J. L. BELL is a Massachusetts writer who specializes in (among other things) the start of the American Revolution in and around Boston. He is particularly interested in the experiences of children in 1765-75. He has published scholarly papers and popular articles for both children and adults. He was consultant for an episode of History Detectives, and contributed to a display at Minute Man National Historic Park.

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Sunday, July 07, 2019

A New Tavern Opened in Brunswick Town

Archeologists from East Carolina University announced that they are exploring the site of an eighteenth-century tavern in Brunswick Town, North Carolina, once capital of that colony.

The building was located by a student using ground-penetrating radar. It appeared as “a submerged structure measuring roughly 400 square feet (37 square meters) and buried under 5 feet (1.5 m) of earth.” A dig revealed more details, including the fact that the structure was destroyed by fire. The walls collapsed in a way that protected the crawl space under the floorboards from the flames, thus preserving an unusually large assortment of everyday objects.

LiveScience reports:
The objects hidden in the building’s crawl space include the brass tap from a wine barrel, unused tobacco pipes, broken mugs and goblets, crushed liquor bottles, and other items typically found in a tavern. An Irish halfpenny dated to 1766 helps narrow down the tavern's latest possible date of operation.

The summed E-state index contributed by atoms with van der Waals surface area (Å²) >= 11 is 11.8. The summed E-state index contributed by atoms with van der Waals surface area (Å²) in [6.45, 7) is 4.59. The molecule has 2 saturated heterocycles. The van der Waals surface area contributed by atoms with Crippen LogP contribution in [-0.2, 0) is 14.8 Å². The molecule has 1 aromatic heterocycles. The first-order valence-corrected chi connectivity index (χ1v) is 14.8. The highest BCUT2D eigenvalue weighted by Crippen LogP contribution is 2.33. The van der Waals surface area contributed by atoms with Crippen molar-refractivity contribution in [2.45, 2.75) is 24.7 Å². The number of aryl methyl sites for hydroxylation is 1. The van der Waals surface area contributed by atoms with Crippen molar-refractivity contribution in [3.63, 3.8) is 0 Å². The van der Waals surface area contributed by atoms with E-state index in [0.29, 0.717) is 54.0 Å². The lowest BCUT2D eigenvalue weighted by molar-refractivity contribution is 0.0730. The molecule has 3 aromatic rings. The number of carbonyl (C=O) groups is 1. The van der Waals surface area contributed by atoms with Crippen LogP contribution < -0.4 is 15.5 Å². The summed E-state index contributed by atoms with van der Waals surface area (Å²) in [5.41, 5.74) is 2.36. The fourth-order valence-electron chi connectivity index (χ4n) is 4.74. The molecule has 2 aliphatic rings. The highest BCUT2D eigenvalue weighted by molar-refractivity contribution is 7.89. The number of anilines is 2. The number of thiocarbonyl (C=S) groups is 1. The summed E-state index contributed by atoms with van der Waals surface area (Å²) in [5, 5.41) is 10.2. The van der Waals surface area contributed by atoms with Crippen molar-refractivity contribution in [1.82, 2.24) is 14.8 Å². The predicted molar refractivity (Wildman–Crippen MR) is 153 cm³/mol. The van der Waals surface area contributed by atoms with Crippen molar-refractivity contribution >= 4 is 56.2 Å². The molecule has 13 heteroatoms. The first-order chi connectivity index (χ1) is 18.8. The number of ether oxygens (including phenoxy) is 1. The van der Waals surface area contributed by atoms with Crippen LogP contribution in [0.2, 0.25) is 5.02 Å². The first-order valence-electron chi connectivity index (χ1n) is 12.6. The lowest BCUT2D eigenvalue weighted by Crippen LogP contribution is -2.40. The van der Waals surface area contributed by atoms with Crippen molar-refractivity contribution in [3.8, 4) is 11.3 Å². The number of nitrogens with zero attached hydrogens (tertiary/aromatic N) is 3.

The Charlotte Observer also noted “iron tools that historians can’t yet identify.”

The British military burned Brunswick Town in 1776, and most people abandoned that settlement. (Gov. William Tryon had moved away in 1770, which didn’t help the local economy.) The archeologists seem to think, however, that this building had been destroyed in the preceding decade.

Strikingly, the artifacts include “thimbles, straight pins and clothing fasteners associated with the town’s female populace.” The archeologists note those might have been a male tailor’s tools. Nevertheless, those discoveries led to speculation that the tavern was also a brothel.

Another oddity is that there is no paper record of a building having stood on that spot. Researchers studying Brunswick Town have relied on this 1769 map, but it shows no structure there. So perhaps the business burned before 1769, or perhaps the business was lying really low.

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